In the updated analysis reported by Cameron et al. [30], 47 patients in the combination arm (23.7%) and 28 patients in the capecitabine alone arm (13.9%) showed a clinical response (p = 0.017). With 82 events in the combination arm compared to 102 events in the capecitabine alone arm, there was a clinically meaningful and significant advantage favoring the combination treatment with a hazard ratio of 0.57 (p = 0.00013). Median TTP was 6.2 months for patients receiving capecitabine plus lapatinib, compared to 4.3 months for patients treated by capecitabine monotherapy (fig. (fig.2).2). Overall survival as a secondary endpoint was comparable in both arms with 15.6 months for lapatinib plus capecitabine and 15.3 months for capecitabine as monotherapy (fig. (fig.2).2). Despite EGF 100151 being powered to show a significant survival benefit for the combination, after the study had been stopped early, a significant difference could not be observed at the time of analysis due to a lack of required events. The survival improvement increased over time from the pre-planned interim analysis to the updated analysis 5 months later with the respective hazard rates of 0.92 and 0.78 [29, 30].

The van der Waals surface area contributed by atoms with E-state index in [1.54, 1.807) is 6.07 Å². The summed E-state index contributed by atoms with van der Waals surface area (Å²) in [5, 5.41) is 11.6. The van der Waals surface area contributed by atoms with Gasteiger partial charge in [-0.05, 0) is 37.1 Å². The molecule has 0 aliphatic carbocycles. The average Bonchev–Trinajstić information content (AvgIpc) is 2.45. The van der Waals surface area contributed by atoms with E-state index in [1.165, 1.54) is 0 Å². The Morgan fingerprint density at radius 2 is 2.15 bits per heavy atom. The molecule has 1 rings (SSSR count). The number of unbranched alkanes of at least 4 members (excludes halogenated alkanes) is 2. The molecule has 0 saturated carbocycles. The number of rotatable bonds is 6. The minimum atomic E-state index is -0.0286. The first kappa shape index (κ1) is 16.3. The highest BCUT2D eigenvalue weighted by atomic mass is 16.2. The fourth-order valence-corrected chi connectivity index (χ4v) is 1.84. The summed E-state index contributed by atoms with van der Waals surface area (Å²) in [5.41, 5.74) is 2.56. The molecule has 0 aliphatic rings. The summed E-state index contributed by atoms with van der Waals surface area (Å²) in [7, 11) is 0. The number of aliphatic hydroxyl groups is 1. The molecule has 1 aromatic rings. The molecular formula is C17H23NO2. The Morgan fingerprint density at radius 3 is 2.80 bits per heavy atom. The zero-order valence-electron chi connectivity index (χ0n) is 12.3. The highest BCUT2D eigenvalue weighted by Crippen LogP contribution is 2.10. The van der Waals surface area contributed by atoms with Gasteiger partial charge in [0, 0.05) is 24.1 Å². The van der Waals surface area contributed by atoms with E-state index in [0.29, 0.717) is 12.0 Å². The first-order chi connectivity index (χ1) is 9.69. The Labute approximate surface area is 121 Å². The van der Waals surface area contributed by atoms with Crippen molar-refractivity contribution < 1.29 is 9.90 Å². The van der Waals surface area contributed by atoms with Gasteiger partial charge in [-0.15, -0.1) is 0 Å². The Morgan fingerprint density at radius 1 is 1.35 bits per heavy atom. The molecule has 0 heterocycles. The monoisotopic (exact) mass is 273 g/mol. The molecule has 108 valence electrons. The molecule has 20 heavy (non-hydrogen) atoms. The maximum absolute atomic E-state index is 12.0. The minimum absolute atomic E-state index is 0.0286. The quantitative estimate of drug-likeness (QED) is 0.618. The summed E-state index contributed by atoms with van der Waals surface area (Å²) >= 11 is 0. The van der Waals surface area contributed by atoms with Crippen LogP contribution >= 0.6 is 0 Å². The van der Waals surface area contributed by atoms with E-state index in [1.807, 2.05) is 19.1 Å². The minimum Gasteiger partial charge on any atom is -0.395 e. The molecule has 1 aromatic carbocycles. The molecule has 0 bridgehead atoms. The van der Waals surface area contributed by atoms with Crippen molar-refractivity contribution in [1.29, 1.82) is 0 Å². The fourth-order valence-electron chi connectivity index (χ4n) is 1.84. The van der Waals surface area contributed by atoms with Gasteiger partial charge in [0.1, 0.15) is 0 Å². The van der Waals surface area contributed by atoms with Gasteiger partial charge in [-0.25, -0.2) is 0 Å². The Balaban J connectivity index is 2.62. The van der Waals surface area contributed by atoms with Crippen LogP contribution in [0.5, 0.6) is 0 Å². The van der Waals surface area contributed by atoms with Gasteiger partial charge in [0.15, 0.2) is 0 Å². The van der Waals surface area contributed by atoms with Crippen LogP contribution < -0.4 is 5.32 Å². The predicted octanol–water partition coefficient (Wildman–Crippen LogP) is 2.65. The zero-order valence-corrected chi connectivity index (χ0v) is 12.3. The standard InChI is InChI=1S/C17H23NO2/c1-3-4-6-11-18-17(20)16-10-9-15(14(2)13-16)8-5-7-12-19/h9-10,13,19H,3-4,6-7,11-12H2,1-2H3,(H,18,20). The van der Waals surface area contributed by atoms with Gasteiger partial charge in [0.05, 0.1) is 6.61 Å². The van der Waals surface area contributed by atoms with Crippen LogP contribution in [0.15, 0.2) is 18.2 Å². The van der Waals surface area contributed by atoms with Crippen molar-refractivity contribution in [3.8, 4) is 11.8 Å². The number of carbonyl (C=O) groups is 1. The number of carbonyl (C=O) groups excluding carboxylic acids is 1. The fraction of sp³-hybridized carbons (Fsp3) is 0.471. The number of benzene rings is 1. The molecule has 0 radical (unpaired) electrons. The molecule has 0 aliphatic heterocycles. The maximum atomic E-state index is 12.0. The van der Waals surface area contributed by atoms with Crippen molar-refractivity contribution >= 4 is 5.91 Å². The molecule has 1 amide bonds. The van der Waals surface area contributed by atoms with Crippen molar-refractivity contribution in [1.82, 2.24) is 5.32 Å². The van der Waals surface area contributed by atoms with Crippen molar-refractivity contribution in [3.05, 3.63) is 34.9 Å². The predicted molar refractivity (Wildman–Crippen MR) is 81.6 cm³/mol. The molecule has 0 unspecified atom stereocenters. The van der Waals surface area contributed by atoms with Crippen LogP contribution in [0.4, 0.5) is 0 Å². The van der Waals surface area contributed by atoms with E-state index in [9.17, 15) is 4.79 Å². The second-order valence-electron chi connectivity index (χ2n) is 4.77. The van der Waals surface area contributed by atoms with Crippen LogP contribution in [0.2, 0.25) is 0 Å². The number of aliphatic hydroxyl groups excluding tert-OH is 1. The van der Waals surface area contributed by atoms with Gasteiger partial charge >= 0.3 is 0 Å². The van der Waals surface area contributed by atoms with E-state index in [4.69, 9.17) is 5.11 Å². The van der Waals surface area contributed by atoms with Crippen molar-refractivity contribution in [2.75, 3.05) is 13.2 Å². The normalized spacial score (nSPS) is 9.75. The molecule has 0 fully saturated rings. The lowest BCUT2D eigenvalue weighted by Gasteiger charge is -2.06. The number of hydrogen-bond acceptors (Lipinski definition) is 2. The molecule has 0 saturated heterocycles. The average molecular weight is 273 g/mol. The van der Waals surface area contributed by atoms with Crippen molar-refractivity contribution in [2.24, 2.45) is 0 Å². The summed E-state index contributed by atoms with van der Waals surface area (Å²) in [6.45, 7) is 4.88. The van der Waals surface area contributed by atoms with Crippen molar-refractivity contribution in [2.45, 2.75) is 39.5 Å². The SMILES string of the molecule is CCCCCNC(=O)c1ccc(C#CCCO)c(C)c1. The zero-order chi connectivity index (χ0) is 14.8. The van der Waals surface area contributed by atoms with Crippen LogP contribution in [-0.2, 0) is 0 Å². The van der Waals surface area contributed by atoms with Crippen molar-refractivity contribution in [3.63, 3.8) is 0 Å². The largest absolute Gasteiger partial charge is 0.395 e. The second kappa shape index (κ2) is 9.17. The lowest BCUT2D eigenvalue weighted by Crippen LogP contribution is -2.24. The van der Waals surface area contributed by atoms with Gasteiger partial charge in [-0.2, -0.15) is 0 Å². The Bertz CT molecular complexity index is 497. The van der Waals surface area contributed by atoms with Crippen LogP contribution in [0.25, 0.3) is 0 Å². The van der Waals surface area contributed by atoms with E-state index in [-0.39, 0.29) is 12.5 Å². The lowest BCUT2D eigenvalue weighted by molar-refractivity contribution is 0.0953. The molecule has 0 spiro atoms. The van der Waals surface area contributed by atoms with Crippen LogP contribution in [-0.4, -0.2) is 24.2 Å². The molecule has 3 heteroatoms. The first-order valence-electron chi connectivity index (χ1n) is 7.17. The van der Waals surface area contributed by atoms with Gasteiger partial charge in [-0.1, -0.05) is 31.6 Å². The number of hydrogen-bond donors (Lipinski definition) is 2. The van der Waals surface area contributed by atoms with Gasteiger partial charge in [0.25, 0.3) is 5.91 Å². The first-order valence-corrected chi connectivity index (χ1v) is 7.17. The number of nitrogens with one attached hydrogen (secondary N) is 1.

Fig. 2
Phase III study EGF 100151: time to progression (ITT population) and event-free survival (ITT population) [29]. Clinical outcome data for 399 randomized patients.

The significant improvement in efficacy by combining capecitabine with lapatinib was achieved without a significant increase in serious toxicities or cardiotoxic events. In 5 patients (4 in the combination arm, 1 in the capecitabine arm), an asymptomatic decrease of the left ventricular ejection fraction (LVEF) was reported but did not lead to discontinuation of treatment. On the basis of these results, the authors concluded that lapatinib in combination with capecitabine is an effective new regimen in ErbB2-positive breast cancer and can be regarded as a new treatment standard after failure of trastuzumab [29]. For this reason, the treatment with lapatinib in combination with capecitabine for trastuzumab failure after pretreatment with anthracyclines and taxanes was incorporated in the national treatment guidelines of the AGO (Arbeits-gemeinschaft Gynäkologische Onkologie) [31].